Introduction: Solar Analemma Chandelier 2.0
Some years ago I built a solar analemma chandelier, using 364 addressable LEDs as the source of the light. It was a lot of fun and a real talking piece, but as a practical dining room light, it was far from ideal - it was not quite bright enough nor was the quality of the light especially good (to get a nice warm light you have to set it to almost yellow). So I have built a brand new one using 51 4W LED bulbs instead, one for each week of the year (the bulb at the crossover point serving two dates, hence 51 not 52 bulbs). Each bulb is the equivalent of a 40 W incandescent bulb, so it provides masses of (dimmable) light. It doesn't quite have the wow factor of the programmable LED analemma, but it is much more practical and still looks beautiful.
The solar analemma is the shape described by the sun when photographed over the course of a year at the exact same time of day and same location.* Because the Earth's axis is tilted and its orbit is elliptical rather than circular, it generates an asymmetrical figure of eight. And a beautiful one! This one mimics what the sun would look like if I took a photo at 12 pm every Tuesday of the year from my house.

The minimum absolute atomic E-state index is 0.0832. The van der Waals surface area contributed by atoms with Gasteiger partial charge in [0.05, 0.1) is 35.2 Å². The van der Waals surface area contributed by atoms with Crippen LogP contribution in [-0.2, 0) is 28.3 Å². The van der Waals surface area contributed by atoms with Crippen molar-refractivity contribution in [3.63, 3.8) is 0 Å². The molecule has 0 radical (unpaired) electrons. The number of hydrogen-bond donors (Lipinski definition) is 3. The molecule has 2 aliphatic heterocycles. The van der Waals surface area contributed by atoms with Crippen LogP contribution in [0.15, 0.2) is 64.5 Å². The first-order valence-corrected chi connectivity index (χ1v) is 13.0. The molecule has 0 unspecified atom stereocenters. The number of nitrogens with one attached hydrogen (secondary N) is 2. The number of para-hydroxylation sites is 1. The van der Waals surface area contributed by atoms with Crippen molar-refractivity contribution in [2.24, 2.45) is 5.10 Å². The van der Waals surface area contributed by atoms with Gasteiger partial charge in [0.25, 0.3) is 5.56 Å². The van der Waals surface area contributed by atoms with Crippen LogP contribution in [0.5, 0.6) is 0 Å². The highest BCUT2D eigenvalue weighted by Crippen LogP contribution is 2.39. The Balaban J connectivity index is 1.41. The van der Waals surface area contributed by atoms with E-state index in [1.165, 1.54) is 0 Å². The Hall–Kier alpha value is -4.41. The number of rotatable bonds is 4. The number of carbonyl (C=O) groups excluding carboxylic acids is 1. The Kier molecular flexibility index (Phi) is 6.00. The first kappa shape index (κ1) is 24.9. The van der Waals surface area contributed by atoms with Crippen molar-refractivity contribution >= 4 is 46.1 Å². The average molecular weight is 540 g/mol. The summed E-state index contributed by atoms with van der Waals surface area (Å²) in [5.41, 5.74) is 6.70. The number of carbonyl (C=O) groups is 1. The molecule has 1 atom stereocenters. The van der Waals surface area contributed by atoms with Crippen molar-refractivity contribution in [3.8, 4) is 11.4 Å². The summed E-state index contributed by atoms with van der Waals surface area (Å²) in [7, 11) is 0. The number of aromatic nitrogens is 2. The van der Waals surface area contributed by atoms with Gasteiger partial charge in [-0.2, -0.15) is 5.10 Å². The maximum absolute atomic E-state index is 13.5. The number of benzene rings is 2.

* this is a tough photographic challenge! The first example was only recorded in 1978/9 by Dennis di Cicco (3rd photo above). The spectacular 4th photo above is Tunc Tezel's "Tutulemma": an analemma photograph that includes a total solar eclipse. More info on the solar analemma available here.
You will need either a 4' × 8' CNC machine OR a laser cutter, a jigsaw, and a router with a flush-cutting bit. When I made the last one, I had access to a ShopBot while I was an artist in residence at Autodesk's Pier 9 workshop. But I no longer have this access, so I adapted the design to a laser cutter. You will also need some plywood (1/2" and 1/4"), some formica laminate or edge-banding, wood glue, and whatever stain/paint finish you want for the chandelier. You'll also need some cables to hang the chandelier and 4 strings of 15 bulbs. And some replacement bulbs.
Step 1: Design and Laser Cut